It’s astonishing how different the perception of Prime Minister Theresa May’s announcements about Britain’s Brexit are in the United Kingdom compared to the rest of the world, especially in the European Union.
While parts of the British press and public are excited about her vision of a ‘global Britain,’ we here on the continent are shocked about May’s government’s lack of a plan regarding the future of the relationship between the U.K. and the rest of Europe.
With positive words about being a sovereign leading nation, May has promised her electorate total daydreams. She has described free trade of goods and services with old and new allies, while full well knowing that bilateral trade agreements are almost impossible to achieve in these times — no matter what President Donald Trump promises her in Washington this week. Her E.U. partners will have no reasons to give the U.K. the pick of the benefits it enjoyed in the single market, which represents around 50% of the county’s trade volume today.
May has said she wants to strongly co-operate with E.U. partners on security and foreign policy in order to better protect its citizens. But as former interior minister she should know best that leaving the E.U. will make it far harder for members to exchange information in the area of security and law enforcement, as mutual recognition in this area is only possible within the E.U. and on the basis of the European Courts jurisprudence.
The Prime Minister has also threatened the E.U. by announcing that the U.K. might opt to become a tax haven in order to hold and attract businesses, despite knowing that there’s already a strict legal framework laid out by the World Trade Organization (WTO) that hinders any state from doing this in such a way that it would become relevant for the E.U.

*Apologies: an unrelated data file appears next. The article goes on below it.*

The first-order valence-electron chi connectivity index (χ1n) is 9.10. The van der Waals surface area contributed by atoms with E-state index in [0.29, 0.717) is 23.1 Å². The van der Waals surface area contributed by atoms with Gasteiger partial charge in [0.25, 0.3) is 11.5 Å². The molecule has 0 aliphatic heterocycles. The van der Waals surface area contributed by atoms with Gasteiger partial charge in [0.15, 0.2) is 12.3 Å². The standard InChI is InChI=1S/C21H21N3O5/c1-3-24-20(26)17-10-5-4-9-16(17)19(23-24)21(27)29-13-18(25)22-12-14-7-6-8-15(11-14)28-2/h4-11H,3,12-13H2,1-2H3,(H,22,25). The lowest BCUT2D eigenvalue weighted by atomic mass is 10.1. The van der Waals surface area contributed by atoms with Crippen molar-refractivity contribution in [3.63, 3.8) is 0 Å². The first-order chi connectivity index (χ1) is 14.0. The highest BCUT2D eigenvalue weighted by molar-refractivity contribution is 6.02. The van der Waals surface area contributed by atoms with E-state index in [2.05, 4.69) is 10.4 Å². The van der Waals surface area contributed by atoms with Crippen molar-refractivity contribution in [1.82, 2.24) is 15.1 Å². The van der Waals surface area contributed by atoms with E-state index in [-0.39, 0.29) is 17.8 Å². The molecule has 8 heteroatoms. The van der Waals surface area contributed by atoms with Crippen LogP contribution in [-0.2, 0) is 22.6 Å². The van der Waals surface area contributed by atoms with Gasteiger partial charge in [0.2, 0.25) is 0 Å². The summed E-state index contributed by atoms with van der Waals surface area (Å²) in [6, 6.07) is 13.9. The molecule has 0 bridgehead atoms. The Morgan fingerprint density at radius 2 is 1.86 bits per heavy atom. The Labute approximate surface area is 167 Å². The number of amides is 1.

In addition, the Group of Twenty (G-20) is committed to intensifying its fight against tax dumping and the Eurozone countries already made clear that financial trade in Euro would be impossible outside the E.U.. To say the least, May’s attempt to convince global economic leaders of her ideas in Davos was not successful.
The only leader who embraces May in her desperation is Donald Trump, a politician who made clear that every U.S. policy decision from now on will put America first and whose first acts as president included carelessly cancelling a long-negotiated trade partnership with six other former Commonwealth member states.
For many businesses in Britain, it would be impossible to stay in the U.K., even if the government decided to subsidise its own economy on the cost of tax payers’ money and social security system, as they’re already dependent on full access to the E.U. single market, including the free movement of workers. Even British researchers fear that Brexit will lead to the loss of important projects, and high profile personnel are expected to leave.
May’s Brexit speech on January and visit to Donald Trump symbolize her surrender to the backward-turned nationalist wing of her Tory party. She has to realize that the rest of the E.U. will never give up its core ideas and values in order to appease relations with defecting partners or to avoid short term losses.
Her proposals are a slap in the face of the 48% of Brits who voted Remain, as well as those Leave voters who hoped for a soft Brexit. All those who believed that leaving the E.U. would put them in a better position than staying in the E.U. should by now have realized that this will not be the case.
In this light, it is hard to imagine how May will convince the people of Scotland and Northern Ireland to get behind her plans. Instead of making her country more sovereign and global, May is making it smaller, and dependent on Trump’s decisions. This may be the beginning of the end of the United Kingdom as we know it.
We are surprised and disappointed that May has decided to go ahead and build this dream world at the cost of the U.K. and the rest Europe, in order to survive a mess created by populists.
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